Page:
One highlight is Open Form -­ Game on an Actress’s Face, a compelling silent film, just 2.5 minutes long, by artist couple KwieKulik. The beautiful face of an actress, styled as for a Hitchcock movie, all sleek blonde hair and blue eyeshadow, is the blank canvas. The pair take it in turns to add something to her face, responding to each other’s moves. She is covered by turn in Sellotape, chopped garlic, pieces of paper, cloth, stick and clay, green paint. Her head is wrapped in paper and string and then cut open with a knife to reveal an eye. The wrapped face recalls works by Man Ray, Magritte, and Christo. The disturbing juxtaposition of the naked eye and knife recalls Brunel and Dali’s Un Chien Andalou. The actress resists being a neutral object, we see her struggling to breathe, choking, spitting, laughing, crying, apparently fainting. She is made to eat raw pasta and drink a red liquid which is spat out, like blood. At the end of the film her face has become abject, covered in red liquid, paint and dirt. Sadism and voyeurism are exposed. We are used to seeing the female face fetishised in close up in distress in movies, why does this feel different?

The work makes explicit the uses and abuses of the female body in advertising, art and cinema. The actress seems to move from the role of collaborator to victim; at one point she holds a square of glass in her mouth on which a cigarette burns, like an Allen Jones sculpture. Unlike the work of Marina Abramović, where the artist puts her own body at the disposal of the audience such as in Rhythm O (1974), here the protagonist is an actress, paid to be the vehicle for the creative acts of others. The dual male – female authorship of the work confuses easy interpretation. The artists are outside the frame, we only see their hands; is this a political allegory on the lack of personal agency under a totalitarian regime?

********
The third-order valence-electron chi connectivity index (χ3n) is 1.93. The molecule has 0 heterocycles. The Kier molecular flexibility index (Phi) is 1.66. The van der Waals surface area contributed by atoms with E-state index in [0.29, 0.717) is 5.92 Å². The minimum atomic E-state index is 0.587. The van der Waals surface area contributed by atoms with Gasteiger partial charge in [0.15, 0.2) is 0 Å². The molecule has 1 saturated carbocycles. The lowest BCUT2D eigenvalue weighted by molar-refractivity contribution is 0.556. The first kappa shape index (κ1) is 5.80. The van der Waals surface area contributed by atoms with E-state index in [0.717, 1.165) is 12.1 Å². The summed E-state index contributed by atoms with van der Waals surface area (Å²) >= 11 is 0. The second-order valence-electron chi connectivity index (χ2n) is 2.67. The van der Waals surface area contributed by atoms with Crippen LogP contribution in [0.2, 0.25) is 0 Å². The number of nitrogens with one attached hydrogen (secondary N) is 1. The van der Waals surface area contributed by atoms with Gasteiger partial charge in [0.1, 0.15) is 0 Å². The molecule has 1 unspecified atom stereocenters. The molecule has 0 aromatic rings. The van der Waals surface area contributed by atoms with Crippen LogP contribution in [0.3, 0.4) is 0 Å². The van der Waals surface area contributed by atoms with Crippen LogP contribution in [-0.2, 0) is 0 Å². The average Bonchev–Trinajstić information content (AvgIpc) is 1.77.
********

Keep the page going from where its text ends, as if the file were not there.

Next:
It is interesting to compare this with another video here, Sanja Iveković’s Personal Cuts (1982). In it the artist wears a pair of tights over her face, terrorist-style, in which she cuts holes. This footage is interspersed with clips of television programmes by which she presciently suggests the ‘real’ violence is the structural violence of television’s political power.

Ion Grigorescu’s series of photographs Electoral Meeting (1975) document ambiguous street activity in Romania with a secret camera. It turns out to be a sham electoral meeting organised by the communist party with secret police disguised as union leaders, reminding us that fake news is nothing new. Under repressive regimes, resistance often takes personal form. Croatian artist Tomislav Gotovac’s Breathing the Air (1962) celebrates the simple act of breathing as a joyous act of rebellion against societal conformity. Meanwhile Czech artist Petr Štembera grafts a bush sprig into his arm in Grafting (1975). This act of extreme body performance was an oblique response to the Normalisation Years after the curtailment of the Prague Spring.

A different kind of imprisonment pervades Josef Dabernig’s 2001 black and white film WARS, which takes place in the dining car of a post-Soviet Polish train. The hypnotic rhythm of the train lulls us into a state of suspended animation as the underemployed, bored and weary waiter and waitress wait for customers who never come and then proceed to clean the unused carriage from top to bottom in a futile choreography. They travel but nothing changes. The journey will be repeated tomorrow, with only cigarettes to salve the loneliness and monotony.

In our current era of uncertainty it is worth remembering that the consequences of systemic changes are not always as we might imagine. Do catch the last fortnight of this timely show that invites us to look again at work produced on what were once considered the peripheries of the art world.

 

Ali MacGilp

Programmes Manager

 

The Showroom, 63 Penfold St, Marylebone, London NW8 8PQOpen Wednesday – Sunday 12.00 – 18.00. Exhibition continues until Saturday 11 November 2017. www.theshowroom.org